What happens after the year 2020 ?

The GDA2020 datum is only the first part of a larger picture. The 1.8m shift seems trivial (and to many, it is), however, it’s a necessary step on the way to the main event. And that is the ATRF - the Australian Terrestrial Reference Frame.

This second part of the transition (the 1st part being the 1.8m shift) entails every position in Australia having a known position (e.g. Latitude & Longtitude) and also an epoch. An epoch is simply a date - it’s a poor choice of words, but we’re stuck with it. This coordinate and epoch together is the practical result of the ATRF.

The end result is that the four corners of your block have a known lat & long when it was surveyed at a specific time. And since we know how far the tectonic plate has moved since that time, we can also calculate its’ lat and long today, by shifting those coordinates by 70mm for each year that has elapsed since then. In future, you will be able to say that the top of Mt Kosciuszko was at Grid Reference x,y on a specific date, and you can calculate its’ current grid reference based on the weeks that have elapsed since that date.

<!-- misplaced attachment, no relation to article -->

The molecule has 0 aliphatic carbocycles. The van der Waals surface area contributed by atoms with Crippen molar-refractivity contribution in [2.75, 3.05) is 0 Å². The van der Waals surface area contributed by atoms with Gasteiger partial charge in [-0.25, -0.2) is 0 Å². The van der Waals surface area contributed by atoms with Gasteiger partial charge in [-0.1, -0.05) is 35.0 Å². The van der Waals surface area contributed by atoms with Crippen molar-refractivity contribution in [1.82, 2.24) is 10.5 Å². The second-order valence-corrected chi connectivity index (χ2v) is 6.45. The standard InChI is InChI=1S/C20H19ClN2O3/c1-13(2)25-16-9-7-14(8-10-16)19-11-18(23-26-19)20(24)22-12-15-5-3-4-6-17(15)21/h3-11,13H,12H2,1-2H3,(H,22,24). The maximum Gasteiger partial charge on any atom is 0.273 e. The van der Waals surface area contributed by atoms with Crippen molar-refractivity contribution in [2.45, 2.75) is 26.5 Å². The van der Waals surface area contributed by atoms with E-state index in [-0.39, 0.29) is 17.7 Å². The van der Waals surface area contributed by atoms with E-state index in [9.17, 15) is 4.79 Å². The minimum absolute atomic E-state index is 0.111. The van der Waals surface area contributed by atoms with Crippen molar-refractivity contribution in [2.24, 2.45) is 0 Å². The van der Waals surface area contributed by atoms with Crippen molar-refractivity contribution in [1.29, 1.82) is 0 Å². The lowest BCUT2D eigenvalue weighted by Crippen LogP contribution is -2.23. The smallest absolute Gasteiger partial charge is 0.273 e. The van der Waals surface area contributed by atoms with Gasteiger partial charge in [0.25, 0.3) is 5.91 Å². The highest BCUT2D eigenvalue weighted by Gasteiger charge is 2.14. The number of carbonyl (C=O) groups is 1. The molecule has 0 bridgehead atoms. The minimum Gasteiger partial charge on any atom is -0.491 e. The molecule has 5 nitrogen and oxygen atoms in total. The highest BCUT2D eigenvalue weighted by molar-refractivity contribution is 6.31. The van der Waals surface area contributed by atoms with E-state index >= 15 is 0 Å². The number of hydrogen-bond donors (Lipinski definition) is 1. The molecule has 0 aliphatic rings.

The bottom line is that the GDA2020 and subsequent ATRF will hopefully be the last ever datum change we will need.

 

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